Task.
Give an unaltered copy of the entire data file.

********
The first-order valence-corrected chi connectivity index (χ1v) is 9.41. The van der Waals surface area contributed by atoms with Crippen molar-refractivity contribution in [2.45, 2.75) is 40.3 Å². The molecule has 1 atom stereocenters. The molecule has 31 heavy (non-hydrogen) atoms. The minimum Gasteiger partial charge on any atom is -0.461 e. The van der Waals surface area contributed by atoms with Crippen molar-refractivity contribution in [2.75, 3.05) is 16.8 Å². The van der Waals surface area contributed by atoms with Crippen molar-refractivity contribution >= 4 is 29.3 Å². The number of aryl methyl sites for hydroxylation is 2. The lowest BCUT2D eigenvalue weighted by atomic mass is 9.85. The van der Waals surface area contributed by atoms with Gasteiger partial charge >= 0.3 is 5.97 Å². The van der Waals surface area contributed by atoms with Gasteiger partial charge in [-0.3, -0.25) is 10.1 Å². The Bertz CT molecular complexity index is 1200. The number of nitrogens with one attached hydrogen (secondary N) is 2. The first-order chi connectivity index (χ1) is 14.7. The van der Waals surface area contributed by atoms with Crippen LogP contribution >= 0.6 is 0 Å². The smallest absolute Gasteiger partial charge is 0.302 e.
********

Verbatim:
The first-order valence-corrected chi connectivity index (χ1v) is 9.41. The van der Waals surface area contributed by atoms with Crippen molar-refractivity contribution in [2.45, 2.75) is 40.3 Å². The molecule has 1 atom stereocenters. The molecule has 31 heavy (non-hydrogen) atoms. The minimum Gasteiger partial charge on any atom is -0.461 e. The van der Waals surface area contributed by atoms with Crippen molar-refractivity contribution in [2.75, 3.05) is 16.8 Å². The van der Waals surface area contributed by atoms with Crippen molar-refractivity contribution >= 4 is 29.3 Å². The number of aryl methyl sites for hydroxylation is 2. The lowest BCUT2D eigenvalue weighted by atomic mass is 9.85. The van der Waals surface area contributed by atoms with Gasteiger partial charge >= 0.3 is 5.97 Å². The van der Waals surface area contributed by atoms with Gasteiger partial charge in [-0.3, -0.25) is 10.1 Å². The Bertz CT molecular complexity index is 1200. The number of nitrogens with one attached hydrogen (secondary N) is 2. The first-order chi connectivity index (χ1) is 14.7. The van der Waals surface area contributed by atoms with Crippen LogP contribution >= 0.6 is 0 Å². The smallest absolute Gasteiger partial charge is 0.302 e.